And I can't help but feel that the entire middle portion of the book could have benefited from the judicial use of an editors red pen. After the compelling description of his injuries and rehab, which are, yes, a wee bit gruesome, the rather vague musing of much of the middle of the book seems rather tedious as I waited for something, anything to happen.

I read somewhere that the book sold for $1.25 million in the United States alone. That is a great deal of money for what I though was ultimately a fairly entertaining, rather interesting story but ultimately a somehow lacking and overdone book.
No doubt, Andrew David­son is a very talented writer and I have hopes that with his next book he, and his editor, will reign that talent a bit more under control.


  1. I think some of the middle do seem a bit weaker than the rest, but I also think this section was necessary to understand the character's growth. Without it, we'd all be screaming how Davidson made his narrator wake up one day doing a 180.

    It's interesting to read dissenters' reviews. I also found the science of the treatment fascinating, but then again I loved the whole thing.

    Thanks for sharing your review :-)

  2. a dissenter! I must say that I like the title...lol

    yes, I can see the point that the middle should have been the place where we say the development of the relationship and the growth of the Narrator. I, for all the many, many pages, did not really see it there, I am sad to say.

  3. I love this book, but it's great to read a different perspective. We all like something different - that's why there are so many books out there.

  4. liked it...didn't love it...but will love to see what he writes next.

  5. Just found your review via librarything. It's nice to see someone else with the same thoughts I had on this book, notably the fact that narrator wasn't dislikeable and that the present relationship between Marianne and the narrator wasn't well developed. Those were my two major problems with the book. I liked the narrator in the beginning, he had a lot of facets to himself. I did grow to dislike him through the book, but I think they could be because of how I felt his ‘love’ with Marianne was imposed on me, like the fact that they were a man and a woman and she cared for him meant it had to be true love, which I don’t buy. I could just never believe that they were in love with each other in the present time.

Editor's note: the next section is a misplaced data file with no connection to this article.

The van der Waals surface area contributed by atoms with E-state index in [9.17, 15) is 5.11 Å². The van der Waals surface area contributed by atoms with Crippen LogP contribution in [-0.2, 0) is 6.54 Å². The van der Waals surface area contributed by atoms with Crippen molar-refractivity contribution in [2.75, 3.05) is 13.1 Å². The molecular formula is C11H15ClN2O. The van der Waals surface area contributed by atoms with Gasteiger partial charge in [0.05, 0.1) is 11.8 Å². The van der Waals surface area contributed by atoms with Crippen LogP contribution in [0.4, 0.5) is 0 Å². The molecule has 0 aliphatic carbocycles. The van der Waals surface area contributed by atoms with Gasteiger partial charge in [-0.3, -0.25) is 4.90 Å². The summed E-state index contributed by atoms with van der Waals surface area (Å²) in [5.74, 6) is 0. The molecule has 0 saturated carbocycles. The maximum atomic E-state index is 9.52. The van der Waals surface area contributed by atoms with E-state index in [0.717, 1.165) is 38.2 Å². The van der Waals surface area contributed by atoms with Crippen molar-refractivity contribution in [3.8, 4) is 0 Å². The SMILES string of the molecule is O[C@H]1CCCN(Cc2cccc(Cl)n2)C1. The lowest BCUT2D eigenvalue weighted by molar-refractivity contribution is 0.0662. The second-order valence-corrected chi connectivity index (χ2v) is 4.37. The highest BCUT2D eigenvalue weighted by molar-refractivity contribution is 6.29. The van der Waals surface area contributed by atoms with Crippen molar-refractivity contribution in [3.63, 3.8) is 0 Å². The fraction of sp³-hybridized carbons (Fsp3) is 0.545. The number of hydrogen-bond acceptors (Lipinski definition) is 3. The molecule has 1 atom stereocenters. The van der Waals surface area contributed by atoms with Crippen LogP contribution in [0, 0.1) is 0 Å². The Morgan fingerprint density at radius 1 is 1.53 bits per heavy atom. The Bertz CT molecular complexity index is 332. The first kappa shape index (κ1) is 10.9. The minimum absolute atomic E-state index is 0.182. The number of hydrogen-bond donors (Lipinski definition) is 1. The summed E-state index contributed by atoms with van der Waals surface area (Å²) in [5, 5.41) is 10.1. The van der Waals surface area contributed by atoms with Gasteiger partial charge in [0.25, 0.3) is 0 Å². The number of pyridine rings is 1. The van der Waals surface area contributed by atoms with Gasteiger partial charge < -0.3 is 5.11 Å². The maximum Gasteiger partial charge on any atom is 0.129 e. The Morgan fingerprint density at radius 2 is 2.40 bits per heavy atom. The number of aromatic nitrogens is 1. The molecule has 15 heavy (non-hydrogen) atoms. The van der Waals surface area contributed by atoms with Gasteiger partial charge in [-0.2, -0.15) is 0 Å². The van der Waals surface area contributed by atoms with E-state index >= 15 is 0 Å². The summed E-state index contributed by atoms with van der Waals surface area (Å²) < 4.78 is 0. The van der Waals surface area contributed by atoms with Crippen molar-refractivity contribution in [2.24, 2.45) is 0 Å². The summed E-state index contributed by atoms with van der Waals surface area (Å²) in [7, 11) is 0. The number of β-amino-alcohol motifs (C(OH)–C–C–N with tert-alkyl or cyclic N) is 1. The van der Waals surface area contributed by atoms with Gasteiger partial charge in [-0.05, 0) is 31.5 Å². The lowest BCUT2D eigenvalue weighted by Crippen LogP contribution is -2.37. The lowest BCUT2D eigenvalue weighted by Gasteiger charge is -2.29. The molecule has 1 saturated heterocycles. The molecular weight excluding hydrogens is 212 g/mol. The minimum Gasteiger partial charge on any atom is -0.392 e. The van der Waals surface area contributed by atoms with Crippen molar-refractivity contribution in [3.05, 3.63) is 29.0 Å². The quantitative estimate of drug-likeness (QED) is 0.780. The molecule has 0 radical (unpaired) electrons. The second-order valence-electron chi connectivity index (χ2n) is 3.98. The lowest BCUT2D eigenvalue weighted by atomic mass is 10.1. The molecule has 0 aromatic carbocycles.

Though I have to say I didn't like the Dante sequence, I think it would be greatly benefited from some of that lovely crisp description we had of the burns from the first few chapters. It felt a little vague and watered down to me. The ending felt a little heavy handed too, if it had been left more open I think it would have left me feeling happier about the entire thing.

    Anyway, it's good to know I'm not entirely alone in not being this book's biggest fan. Thank you :)

  6. aww....you will take away my 'dessenter' title. Or I will share it.

    the more I think about it, it does come down to the fact that for all the stories and all the good writing...I read nothng to make me believe the center of the book, this great love of Marianne and the narrator.